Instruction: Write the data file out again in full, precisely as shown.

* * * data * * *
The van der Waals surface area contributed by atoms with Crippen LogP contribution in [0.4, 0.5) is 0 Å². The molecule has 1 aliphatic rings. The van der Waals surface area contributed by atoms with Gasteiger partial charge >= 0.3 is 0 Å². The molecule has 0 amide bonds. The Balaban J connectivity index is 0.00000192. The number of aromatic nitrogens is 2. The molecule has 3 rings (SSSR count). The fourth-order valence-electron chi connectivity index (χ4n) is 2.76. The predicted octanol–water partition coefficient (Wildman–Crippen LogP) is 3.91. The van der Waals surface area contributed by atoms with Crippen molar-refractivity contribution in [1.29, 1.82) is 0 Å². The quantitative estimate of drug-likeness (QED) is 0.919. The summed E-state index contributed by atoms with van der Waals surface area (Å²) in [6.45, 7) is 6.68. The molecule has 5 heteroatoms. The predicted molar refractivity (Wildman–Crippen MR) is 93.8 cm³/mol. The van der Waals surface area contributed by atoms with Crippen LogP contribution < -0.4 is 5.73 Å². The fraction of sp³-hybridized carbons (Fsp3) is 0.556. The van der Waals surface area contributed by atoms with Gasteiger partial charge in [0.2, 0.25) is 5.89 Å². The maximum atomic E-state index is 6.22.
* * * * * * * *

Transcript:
The van der Waals surface area contributed by atoms with Crippen LogP contribution in [0.4, 0.5) is 0 Å². The molecule has 1 aliphatic rings. The van der Waals surface area contributed by atoms with Gasteiger partial charge >= 0.3 is 0 Å². The molecule has 0 amide bonds. The Balaban J connectivity index is 0.00000192. The number of aromatic nitrogens is 2. The molecule has 3 rings (SSSR count). The fourth-order valence-electron chi connectivity index (χ4n) is 2.76. The predicted octanol–water partition coefficient (Wildman–Crippen LogP) is 3.91. The van der Waals surface area contributed by atoms with Crippen molar-refractivity contribution in [1.29, 1.82) is 0 Å². The quantitative estimate of drug-likeness (QED) is 0.919. The summed E-state index contributed by atoms with van der Waals surface area (Å²) in [6.45, 7) is 6.68. The molecule has 5 heteroatoms. The predicted molar refractivity (Wildman–Crippen MR) is 93.8 cm³/mol. The van der Waals surface area contributed by atoms with Crippen LogP contribution < -0.4 is 5.73 Å². The fraction of sp³-hybridized carbons (Fsp3) is 0.556. The van der Waals surface area contributed by atoms with Gasteiger partial charge in [0.2, 0.25) is 5.89 Å². The maximum atomic E-state index is 6.22.